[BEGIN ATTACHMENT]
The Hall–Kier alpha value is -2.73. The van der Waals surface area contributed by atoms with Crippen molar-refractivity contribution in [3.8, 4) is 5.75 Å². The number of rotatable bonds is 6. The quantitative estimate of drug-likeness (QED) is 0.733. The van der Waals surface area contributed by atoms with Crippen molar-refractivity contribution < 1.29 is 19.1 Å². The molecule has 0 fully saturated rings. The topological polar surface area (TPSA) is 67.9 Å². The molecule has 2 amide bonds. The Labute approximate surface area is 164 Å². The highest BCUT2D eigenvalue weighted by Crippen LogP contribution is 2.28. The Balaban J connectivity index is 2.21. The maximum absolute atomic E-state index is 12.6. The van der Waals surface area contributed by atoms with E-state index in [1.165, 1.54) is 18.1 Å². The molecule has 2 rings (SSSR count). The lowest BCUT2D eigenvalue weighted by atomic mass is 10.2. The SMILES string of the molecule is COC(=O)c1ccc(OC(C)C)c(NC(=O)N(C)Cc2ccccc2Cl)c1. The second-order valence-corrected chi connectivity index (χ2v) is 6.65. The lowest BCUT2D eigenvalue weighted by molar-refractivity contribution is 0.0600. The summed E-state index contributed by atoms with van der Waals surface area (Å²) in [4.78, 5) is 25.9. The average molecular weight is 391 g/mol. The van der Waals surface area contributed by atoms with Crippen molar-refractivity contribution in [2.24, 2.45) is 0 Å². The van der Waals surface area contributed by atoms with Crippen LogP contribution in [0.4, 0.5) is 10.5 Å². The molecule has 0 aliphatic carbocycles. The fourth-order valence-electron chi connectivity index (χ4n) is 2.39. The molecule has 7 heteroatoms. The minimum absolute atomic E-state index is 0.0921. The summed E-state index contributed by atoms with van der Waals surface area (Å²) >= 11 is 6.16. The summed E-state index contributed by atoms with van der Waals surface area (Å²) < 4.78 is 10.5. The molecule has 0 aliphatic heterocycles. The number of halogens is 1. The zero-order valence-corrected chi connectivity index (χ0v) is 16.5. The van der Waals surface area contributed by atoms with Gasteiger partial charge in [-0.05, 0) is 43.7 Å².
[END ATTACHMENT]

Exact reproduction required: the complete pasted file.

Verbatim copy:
The Hall–Kier alpha value is -2.73. The van der Waals surface area contributed by atoms with Crippen molar-refractivity contribution in [3.8, 4) is 5.75 Å². The number of rotatable bonds is 6. The quantitative estimate of drug-likeness (QED) is 0.733. The van der Waals surface area contributed by atoms with Crippen molar-refractivity contribution < 1.29 is 19.1 Å². The molecule has 0 fully saturated rings. The topological polar surface area (TPSA) is 67.9 Å². The molecule has 2 amide bonds. The Labute approximate surface area is 164 Å². The highest BCUT2D eigenvalue weighted by Crippen LogP contribution is 2.28. The Balaban J connectivity index is 2.21. The maximum absolute atomic E-state index is 12.6. The van der Waals surface area contributed by atoms with E-state index in [1.165, 1.54) is 18.1 Å². The molecule has 2 rings (SSSR count). The lowest BCUT2D eigenvalue weighted by atomic mass is 10.2. The SMILES string of the molecule is COC(=O)c1ccc(OC(C)C)c(NC(=O)N(C)Cc2ccccc2Cl)c1. The second-order valence-corrected chi connectivity index (χ2v) is 6.65. The lowest BCUT2D eigenvalue weighted by molar-refractivity contribution is 0.0600. The summed E-state index contributed by atoms with van der Waals surface area (Å²) in [4.78, 5) is 25.9. The average molecular weight is 391 g/mol. The van der Waals surface area contributed by atoms with Crippen molar-refractivity contribution in [2.24, 2.45) is 0 Å². The van der Waals surface area contributed by atoms with Crippen LogP contribution in [0.4, 0.5) is 10.5 Å². The molecule has 0 aliphatic carbocycles. The fourth-order valence-electron chi connectivity index (χ4n) is 2.39. The molecule has 7 heteroatoms. The minimum absolute atomic E-state index is 0.0921. The summed E-state index contributed by atoms with van der Waals surface area (Å²) >= 11 is 6.16. The summed E-state index contributed by atoms with van der Waals surface area (Å²) < 4.78 is 10.5. The molecule has 0 aliphatic heterocycles. The number of halogens is 1. The zero-order valence-corrected chi connectivity index (χ0v) is 16.5. The van der Waals surface area contributed by atoms with Gasteiger partial charge in [-0.05, 0) is 43.7 Å².